Po Bronson, in his book WHY DO I LOVE THESE PEOPLE? (Random House, 2005), tells a true story about a magnificent elm tree. The tree was planted in the first half of the 20th Century on a farm near Beulah, Michigan (USA). It grew to be a magnificent tree.
In the 1950s, the family that owned the farm kept a bull chained to the elm. The bull paced around the tree, dragging a heavy iron chain with him, which scraped a trench in the bark about three feet off ground. The trench deepened over the years, though for whatever reason, did not kill the tree.
After some years, the family sold the farm and took their bull. They cut the chain, leaving the loop around the tree and one link hanging down. Over the years, bark slowly covered the rusting chain.
Then one year, agricultural catastrophe struck Michigan in the form of Dutch Elm Disease. It left a path of death across vast areas. All of the elms lining the road leading to the farm became infected and died. Everyone figured that old, stately elm would be next. There was no way the tree could last, between the encroaching fungus and its chain belt strangling its trunk.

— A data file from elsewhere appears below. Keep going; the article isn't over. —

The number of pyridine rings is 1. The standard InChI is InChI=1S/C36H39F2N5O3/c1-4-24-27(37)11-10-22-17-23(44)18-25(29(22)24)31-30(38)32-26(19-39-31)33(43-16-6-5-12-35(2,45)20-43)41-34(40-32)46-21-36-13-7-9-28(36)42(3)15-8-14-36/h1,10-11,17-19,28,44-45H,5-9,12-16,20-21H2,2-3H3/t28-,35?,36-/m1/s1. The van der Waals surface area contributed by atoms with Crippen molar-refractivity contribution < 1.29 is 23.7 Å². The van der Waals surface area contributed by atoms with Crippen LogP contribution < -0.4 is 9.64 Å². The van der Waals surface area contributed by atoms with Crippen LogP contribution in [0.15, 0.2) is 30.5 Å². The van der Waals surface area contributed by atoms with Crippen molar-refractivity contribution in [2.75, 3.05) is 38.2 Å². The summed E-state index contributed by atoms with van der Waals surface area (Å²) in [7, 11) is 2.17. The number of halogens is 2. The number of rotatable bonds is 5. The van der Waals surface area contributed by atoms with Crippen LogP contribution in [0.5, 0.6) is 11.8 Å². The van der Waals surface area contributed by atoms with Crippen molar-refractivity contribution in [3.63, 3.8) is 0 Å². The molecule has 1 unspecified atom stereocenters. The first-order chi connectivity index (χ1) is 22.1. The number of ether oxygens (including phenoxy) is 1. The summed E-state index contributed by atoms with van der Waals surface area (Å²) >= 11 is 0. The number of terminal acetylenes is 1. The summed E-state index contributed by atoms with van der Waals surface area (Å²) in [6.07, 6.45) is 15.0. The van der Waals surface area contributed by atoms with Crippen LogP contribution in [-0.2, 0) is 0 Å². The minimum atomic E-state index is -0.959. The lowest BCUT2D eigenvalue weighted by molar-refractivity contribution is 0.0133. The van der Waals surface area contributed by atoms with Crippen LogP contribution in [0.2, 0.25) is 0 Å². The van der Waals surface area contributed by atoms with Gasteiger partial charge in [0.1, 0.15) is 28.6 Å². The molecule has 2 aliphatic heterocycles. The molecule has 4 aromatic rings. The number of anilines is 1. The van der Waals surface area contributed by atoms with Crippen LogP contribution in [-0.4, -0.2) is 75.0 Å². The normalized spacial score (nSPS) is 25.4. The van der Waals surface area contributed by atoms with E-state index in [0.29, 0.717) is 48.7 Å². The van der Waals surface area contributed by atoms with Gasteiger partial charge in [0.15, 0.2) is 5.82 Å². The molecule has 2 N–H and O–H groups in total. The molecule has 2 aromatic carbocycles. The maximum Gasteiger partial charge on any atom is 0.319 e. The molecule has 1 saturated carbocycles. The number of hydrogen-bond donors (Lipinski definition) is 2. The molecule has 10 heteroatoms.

The farm's owners considered doing the safe thing: pulling it out and chopping it up into firewood before it died and blew over onto the barn in a windstorm. But they simply could not bring themselves to do it. It was as if the old tree had become a family friend. So they decided to let nature take its course.
Amazingly, the tree did not die. Year after year it thrived. Nobody could understand why it was the only elm still standing in the county!
Plant pathologists from Michigan State University came out to observe the tree. They observed the scar left by the iron chain, now almost completely covered by bark and badly corroded.
The plant experts decided that it was the chain that saved the elm's life. They reasoned that the tree must have absorbed so much iron from the rusting chain, that it became immune to the fungus.
It's said that what doesn't kill you will make you stronger. Or, as Ernest Hemingway put it, "Life breaks us all, but afterwards, many of us are strongest at the broken places."
The next time you're in Beulah, Michigan, look for that beautiful elm. It spans 60 feet across its lush, green crown. The trunk is about 12 feet in circumference.
Look for the wound made by the chain. It serves as a reminder that because of our wounds, we can have hope! Our wounds can give us resources we need to cope and survive. They can truly make us strong.